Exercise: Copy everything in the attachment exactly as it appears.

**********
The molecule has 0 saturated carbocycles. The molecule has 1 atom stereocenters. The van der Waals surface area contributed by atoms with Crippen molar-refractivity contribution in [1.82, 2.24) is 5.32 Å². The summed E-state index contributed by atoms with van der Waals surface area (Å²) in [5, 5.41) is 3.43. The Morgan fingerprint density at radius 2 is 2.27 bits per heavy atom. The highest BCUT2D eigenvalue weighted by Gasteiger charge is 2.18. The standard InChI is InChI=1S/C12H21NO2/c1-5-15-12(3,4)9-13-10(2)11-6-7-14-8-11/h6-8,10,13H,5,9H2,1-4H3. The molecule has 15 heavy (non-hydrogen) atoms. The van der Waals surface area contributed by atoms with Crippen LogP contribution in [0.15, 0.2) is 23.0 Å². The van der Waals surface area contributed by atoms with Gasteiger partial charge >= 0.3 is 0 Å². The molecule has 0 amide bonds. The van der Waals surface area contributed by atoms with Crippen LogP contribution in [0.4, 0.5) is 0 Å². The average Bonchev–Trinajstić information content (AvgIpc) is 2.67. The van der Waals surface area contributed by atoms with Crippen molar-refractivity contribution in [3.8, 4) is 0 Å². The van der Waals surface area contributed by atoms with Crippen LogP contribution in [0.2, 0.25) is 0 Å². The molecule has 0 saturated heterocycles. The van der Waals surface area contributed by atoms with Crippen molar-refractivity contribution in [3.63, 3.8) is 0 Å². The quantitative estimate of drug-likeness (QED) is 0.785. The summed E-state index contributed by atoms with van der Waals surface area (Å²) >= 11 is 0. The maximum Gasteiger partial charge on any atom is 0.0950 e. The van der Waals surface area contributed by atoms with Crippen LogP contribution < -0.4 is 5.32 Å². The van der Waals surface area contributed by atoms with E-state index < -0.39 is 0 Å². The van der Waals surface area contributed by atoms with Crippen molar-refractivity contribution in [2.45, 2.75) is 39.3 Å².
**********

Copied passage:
The molecule has 0 saturated carbocycles. The molecule has 1 atom stereocenters. The van der Waals surface area contributed by atoms with Crippen molar-refractivity contribution in [1.82, 2.24) is 5.32 Å². The summed E-state index contributed by atoms with van der Waals surface area (Å²) in [5, 5.41) is 3.43. The Morgan fingerprint density at radius 2 is 2.27 bits per heavy atom. The highest BCUT2D eigenvalue weighted by Gasteiger charge is 2.18. The standard InChI is InChI=1S/C12H21NO2/c1-5-15-12(3,4)9-13-10(2)11-6-7-14-8-11/h6-8,10,13H,5,9H2,1-4H3. The molecule has 15 heavy (non-hydrogen) atoms. The van der Waals surface area contributed by atoms with Crippen LogP contribution in [0.15, 0.2) is 23.0 Å². The van der Waals surface area contributed by atoms with Gasteiger partial charge >= 0.3 is 0 Å². The molecule has 0 amide bonds. The van der Waals surface area contributed by atoms with Crippen LogP contribution in [0.4, 0.5) is 0 Å². The average Bonchev–Trinajstić information content (AvgIpc) is 2.67. The van der Waals surface area contributed by atoms with Crippen molar-refractivity contribution in [3.8, 4) is 0 Å². The van der Waals surface area contributed by atoms with Crippen LogP contribution in [0.2, 0.25) is 0 Å². The molecule has 0 saturated heterocycles. The van der Waals surface area contributed by atoms with Crippen molar-refractivity contribution in [3.63, 3.8) is 0 Å². The quantitative estimate of drug-likeness (QED) is 0.785. The summed E-state index contributed by atoms with van der Waals surface area (Å²) >= 11 is 0. The maximum Gasteiger partial charge on any atom is 0.0950 e. The van der Waals surface area contributed by atoms with Crippen LogP contribution < -0.4 is 5.32 Å². The van der Waals surface area contributed by atoms with E-state index < -0.39 is 0 Å². The van der Waals surface area contributed by atoms with Crippen molar-refractivity contribution in [2.45, 2.75) is 39.3 Å².